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China shipbuilding sector set to contract: Yangzijiang
[SINGAPORE] Yangzijiang Shipbuilding Holdings Ltd, China's biggest privately owned shipyard, expects the country's shipbuilding industry to shrink significantly in the next three years, reversing almost a decade of boom.
In three years time, there may be only 30 "active" shipyards in China, from more than 100 now, Chairman Ren Yuanlin said Thursday in a news briefing in Singapore, where the company's stock is traded.
"There will be mergers and acquisitions as well as closures as the shipbuilding industry undergoes restructuring," Mr Ren said. The shipping sector doesn't look "optimistic" at the moment, he said.
Orders at Chinese shipyards, the world's third-largest, have fallen 77 per cent in the first quarter from a year earlier. Builders have sought support from the government as excess vessel capacity drives down shipping rates and prompts some shipowners to cancel contracts. China Huarong Energy Co, once the nation's largest private yard, ran into financial difficulties in the past two years amid a slump in contracts and competition with state-owned vessel builders.
Yangzijiang is reviewing a proposal made by China Development Bank, Bank of China and others to buy a stake in the shipbuilding and offshore engineering businesses that Huarong, previously called China Rongsheng Heavy Industries Group Holdings Co, is selling, Ren said.
Asset Sale Shares of Yangzijiang rose as much as 1.7 per cent to S$1.47 in Singapore. The stock has climbed nearly 22 per cent this year, compared with a 3.4 per cent increase in the benchmark Straits Times Index.
Mr Ren said the proposal the company received on Huarong's assets lacked details, and the company needs time to assess it. A decision will be made by June, he said.
Huarong said in March that it's talking with a Chinese company that's listed domestically to sell the businesses. It has been searching for funds after the global economic slowdown and massive overcapacity had what it called a "profound impact" on the shipping industry last year. The company is shifting its focus to energy, as reflected in its name change.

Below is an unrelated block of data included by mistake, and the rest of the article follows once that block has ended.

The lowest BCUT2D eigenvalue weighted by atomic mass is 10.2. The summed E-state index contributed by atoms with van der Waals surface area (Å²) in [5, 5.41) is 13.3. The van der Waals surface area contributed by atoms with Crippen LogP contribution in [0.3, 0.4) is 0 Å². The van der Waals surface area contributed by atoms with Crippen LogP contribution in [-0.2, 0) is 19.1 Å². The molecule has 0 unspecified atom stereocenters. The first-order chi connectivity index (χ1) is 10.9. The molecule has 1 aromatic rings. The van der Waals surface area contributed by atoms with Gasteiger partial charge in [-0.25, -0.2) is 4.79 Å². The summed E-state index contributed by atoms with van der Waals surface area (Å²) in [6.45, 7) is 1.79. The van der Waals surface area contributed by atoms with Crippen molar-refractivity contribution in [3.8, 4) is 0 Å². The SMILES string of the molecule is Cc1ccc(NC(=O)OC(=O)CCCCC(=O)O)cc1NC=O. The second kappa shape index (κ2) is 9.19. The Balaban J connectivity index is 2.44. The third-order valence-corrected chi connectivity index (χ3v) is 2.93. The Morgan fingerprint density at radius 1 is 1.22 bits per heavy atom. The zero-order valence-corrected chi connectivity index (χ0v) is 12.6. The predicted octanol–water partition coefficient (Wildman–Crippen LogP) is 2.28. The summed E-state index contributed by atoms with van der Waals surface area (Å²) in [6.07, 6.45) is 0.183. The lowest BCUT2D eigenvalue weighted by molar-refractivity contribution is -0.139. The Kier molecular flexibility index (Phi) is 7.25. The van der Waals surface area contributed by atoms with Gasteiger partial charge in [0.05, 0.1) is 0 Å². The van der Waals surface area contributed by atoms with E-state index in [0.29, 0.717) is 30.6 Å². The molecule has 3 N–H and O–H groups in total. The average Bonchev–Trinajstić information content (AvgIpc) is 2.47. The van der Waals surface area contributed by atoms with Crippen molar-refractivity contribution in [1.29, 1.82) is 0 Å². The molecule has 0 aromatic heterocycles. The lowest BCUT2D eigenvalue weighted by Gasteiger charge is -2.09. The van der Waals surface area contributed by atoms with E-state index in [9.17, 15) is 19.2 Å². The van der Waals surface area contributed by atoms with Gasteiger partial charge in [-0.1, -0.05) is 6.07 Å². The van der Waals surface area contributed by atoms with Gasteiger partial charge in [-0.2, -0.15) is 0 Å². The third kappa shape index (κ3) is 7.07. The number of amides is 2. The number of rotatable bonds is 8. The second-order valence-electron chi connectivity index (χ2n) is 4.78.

If Yangzijiang decides to buy a stake, it may raise part of the funds in the Singapore stock market, and also could tap Hong Kong, Mr Ren said, without elaborating.
Yangzjiang has told the creditors and other parties that it would consider investing only if the businesses Huarong is selling are "clean" of debt, Mr Ren said.
"We will study the proposal very carefully before we make our decision," he said.
China's shipbuilding industry is undergoing a restructuring as global orders for vessels have slumped. The government last year identified 51 shipyards, including Yangzijiang, deemed worthy of policy support.
Utilisation of shipbuilding facilities in China has fallen to 60 per cent this year, which is "substantially" lower than the global average and the optimal level for the industry, Yangzijiang said. In 2010, the rate was 75 per cent.
Yangzijiang won US$370 million of orders in the first quarter, down from US$1.07 billion a year ago. Its orderbook stood at US$4.6 billion at the end of March, with deliveries stretching until the end of 2016. The company is in talks with foreign customers to build four liquefied petroleum gas carriers, Mr Ren said, without naming the customers.
Earlier Thursday, Yangzijiang reported first-quarter net income of 707 million yuan (US$114 million) on revenue of 3.04 billion yuan, down from 799.2 million yuan income and 3.55 billion yuan revenue a year earlier.